Comparative evaluation of fluorescent in situ hybridization and Giemsa microscopy with quantitative real-time PCR technique in detecting malaria parasites in a holoendemic region of Kenya

Joseph Osoga*, John Waitumbi, Bernard Guyah, James Sande, Cornel Arima, Michael Ayaya, Caroline Moseti, Collins Morang'A, Martin Wahome, Rachel Achilla, George Awinda, Nancy Nyakoe, Elizabeth Wanja

*Corresponding author for this work

Research output: Contribution to journalArticlepeer-review

10 Scopus citations

Abstract

Background: Early and accurate diagnosis of malaria is important in treatment as well as in the clinical evaluation of drugs and vaccines. Evaluation of Giemsa-stained smears remains the gold standard for malaria diagnosis, although diagnostic errors and potential bias estimates of protective efficacy have been reported in practice. Plasmodium genus fluorescent in situ hybridization (P-Genus FISH) is a microscopy-based method that uses fluorescent labelled oligonucleotide probes targeted to pathogen specific ribosomal RNA fragments to detect malaria parasites in whole blood. This study sought to evaluate the diagnostic performance of P-Genus FISH alongside Giemsa microscopy compared to quantitative reverse transcription polymerase chain reaction (qRT-PCR) in a clinical setting. Method: Five hundred study participants were recruited prospectively and screened for Plasmodium parasites by P-Genus FISH assay, and Giemsa microscopy. The microscopic methods were performed by two trained personnel and were blinded, and if the results were discordant a third reading was performed as a tie breaker. The diagnostic performance of both methods was evaluated against qRT-PCR as a more sensitive method. Results: The number of Plasmodium positive cases was 26.8% by P-Genus FISH, 33.2% by Giemsa microscopy, and 51.2% by qRT-PCR. The three methods had 46.8% concordant results with 61 positive cases and 173 negative cases. Compared to qRT-PCR the sensitivity and specificity of P-Genus FISH assay was 29.3 and 75.8%, respectively, while microscopy had 58.2 and 93.0% respectively. Microscopy had a higher positive and negative predictive values (89.8 and 68.0% respectively) compared to P-Genus FISH (56.0 and 50.5%). In overall, microscopy had a good measure of agreement (76%, k = 0.51) compared to P-Genus FISH (52%, k = 0.05). Conclusion: The diagnostic performance of P-Genus FISH was shown to be inferior to Giemsa microscopy in the clinical samples. This hinders the possible application of the method in the field despite the many advantages of the method especially diagnosis of low parasite density infections. The P-Genus assay has great potential but application of the method in clinical setting would rely on extensive training of microscopist and continuous proficiency testing.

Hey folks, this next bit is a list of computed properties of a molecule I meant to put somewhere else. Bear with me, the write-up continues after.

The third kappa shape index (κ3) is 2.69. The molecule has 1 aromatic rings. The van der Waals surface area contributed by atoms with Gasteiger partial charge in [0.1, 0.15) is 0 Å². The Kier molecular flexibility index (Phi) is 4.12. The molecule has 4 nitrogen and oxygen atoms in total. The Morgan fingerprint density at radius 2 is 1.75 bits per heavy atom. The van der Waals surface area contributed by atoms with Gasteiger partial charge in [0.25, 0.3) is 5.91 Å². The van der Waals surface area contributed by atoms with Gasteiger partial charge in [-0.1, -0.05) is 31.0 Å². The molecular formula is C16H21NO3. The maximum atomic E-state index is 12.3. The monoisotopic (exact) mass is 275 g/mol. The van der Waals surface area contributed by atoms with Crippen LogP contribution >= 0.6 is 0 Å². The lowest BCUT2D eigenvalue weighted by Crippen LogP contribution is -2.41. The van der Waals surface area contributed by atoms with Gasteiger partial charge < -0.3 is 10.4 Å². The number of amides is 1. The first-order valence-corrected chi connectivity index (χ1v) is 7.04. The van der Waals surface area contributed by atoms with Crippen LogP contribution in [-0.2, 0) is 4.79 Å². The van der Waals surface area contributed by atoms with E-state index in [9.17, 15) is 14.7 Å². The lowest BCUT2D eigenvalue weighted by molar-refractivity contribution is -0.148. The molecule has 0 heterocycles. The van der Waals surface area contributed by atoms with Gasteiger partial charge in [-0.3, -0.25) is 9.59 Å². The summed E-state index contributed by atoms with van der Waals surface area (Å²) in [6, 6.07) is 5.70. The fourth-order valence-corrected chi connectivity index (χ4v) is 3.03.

Original languageEnglish
Article number297
JournalMalaria Journal
Volume16
Issue number1
DOIs
StatePublished - 24 Jul 2017
Externally publishedYes

Keywords

  • Malaria
  • Microscopy
  • P-Genus fluorescent in situ hybridization
  • Performance
  • Quantitative real-time PCR

Fingerprint

Dive into the research topics of 'Comparative evaluation of fluorescent in situ hybridization and Giemsa microscopy with quantitative real-time PCR technique in detecting malaria parasites in a holoendemic region of Kenya'. Together they form a unique fingerprint.

Cite this